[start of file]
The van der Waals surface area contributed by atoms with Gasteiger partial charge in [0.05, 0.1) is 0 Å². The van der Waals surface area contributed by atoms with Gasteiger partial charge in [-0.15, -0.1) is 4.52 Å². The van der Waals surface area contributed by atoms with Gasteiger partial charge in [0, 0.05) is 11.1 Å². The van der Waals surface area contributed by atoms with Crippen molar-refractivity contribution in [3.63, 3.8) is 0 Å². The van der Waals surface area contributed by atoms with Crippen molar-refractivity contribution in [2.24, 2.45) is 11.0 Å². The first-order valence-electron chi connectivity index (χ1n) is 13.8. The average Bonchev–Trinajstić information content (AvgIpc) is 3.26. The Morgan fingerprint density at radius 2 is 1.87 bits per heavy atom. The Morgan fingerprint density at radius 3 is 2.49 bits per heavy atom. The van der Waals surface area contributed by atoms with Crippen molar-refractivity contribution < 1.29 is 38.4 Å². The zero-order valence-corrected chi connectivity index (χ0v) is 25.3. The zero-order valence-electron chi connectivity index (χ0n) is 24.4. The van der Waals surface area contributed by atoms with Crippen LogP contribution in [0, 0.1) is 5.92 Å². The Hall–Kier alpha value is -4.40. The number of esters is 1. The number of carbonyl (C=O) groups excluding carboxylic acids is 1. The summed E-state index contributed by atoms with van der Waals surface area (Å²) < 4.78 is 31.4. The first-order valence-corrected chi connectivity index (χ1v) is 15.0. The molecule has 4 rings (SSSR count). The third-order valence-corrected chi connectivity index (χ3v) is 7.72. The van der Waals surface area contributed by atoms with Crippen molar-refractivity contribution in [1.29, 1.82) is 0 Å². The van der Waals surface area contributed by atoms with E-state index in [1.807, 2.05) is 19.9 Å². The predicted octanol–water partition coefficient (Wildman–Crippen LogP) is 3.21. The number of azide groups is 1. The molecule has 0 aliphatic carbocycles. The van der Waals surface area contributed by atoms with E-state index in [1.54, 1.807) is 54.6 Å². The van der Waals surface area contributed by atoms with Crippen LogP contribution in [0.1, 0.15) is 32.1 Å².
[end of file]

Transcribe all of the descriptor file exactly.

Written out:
The van der Waals surface area contributed by atoms with Gasteiger partial charge in [0.05, 0.1) is 0 Å². The van der Waals surface area contributed by atoms with Gasteiger partial charge in [-0.15, -0.1) is 4.52 Å². The van der Waals surface area contributed by atoms with Gasteiger partial charge in [0, 0.05) is 11.1 Å². The van der Waals surface area contributed by atoms with Crippen molar-refractivity contribution in [3.63, 3.8) is 0 Å². The van der Waals surface area contributed by atoms with Crippen molar-refractivity contribution in [2.24, 2.45) is 11.0 Å². The first-order valence-electron chi connectivity index (χ1n) is 13.8. The average Bonchev–Trinajstić information content (AvgIpc) is 3.26. The Morgan fingerprint density at radius 2 is 1.87 bits per heavy atom. The Morgan fingerprint density at radius 3 is 2.49 bits per heavy atom. The van der Waals surface area contributed by atoms with Crippen molar-refractivity contribution < 1.29 is 38.4 Å². The zero-order valence-corrected chi connectivity index (χ0v) is 25.3. The zero-order valence-electron chi connectivity index (χ0n) is 24.4. The van der Waals surface area contributed by atoms with Crippen LogP contribution in [0, 0.1) is 5.92 Å². The Hall–Kier alpha value is -4.40. The number of esters is 1. The number of carbonyl (C=O) groups excluding carboxylic acids is 1. The summed E-state index contributed by atoms with van der Waals surface area (Å²) < 4.78 is 31.4. The first-order valence-corrected chi connectivity index (χ1v) is 15.0. The molecule has 4 rings (SSSR count). The third-order valence-corrected chi connectivity index (χ3v) is 7.72. The van der Waals surface area contributed by atoms with Crippen molar-refractivity contribution in [1.29, 1.82) is 0 Å². The van der Waals surface area contributed by atoms with E-state index in [1.807, 2.05) is 19.9 Å². The predicted octanol–water partition coefficient (Wildman–Crippen LogP) is 3.21. The number of azide groups is 1. The molecule has 0 aliphatic carbocycles. The van der Waals surface area contributed by atoms with E-state index in [1.54, 1.807) is 54.6 Å². The van der Waals surface area contributed by atoms with Crippen LogP contribution in [0.1, 0.15) is 32.1 Å².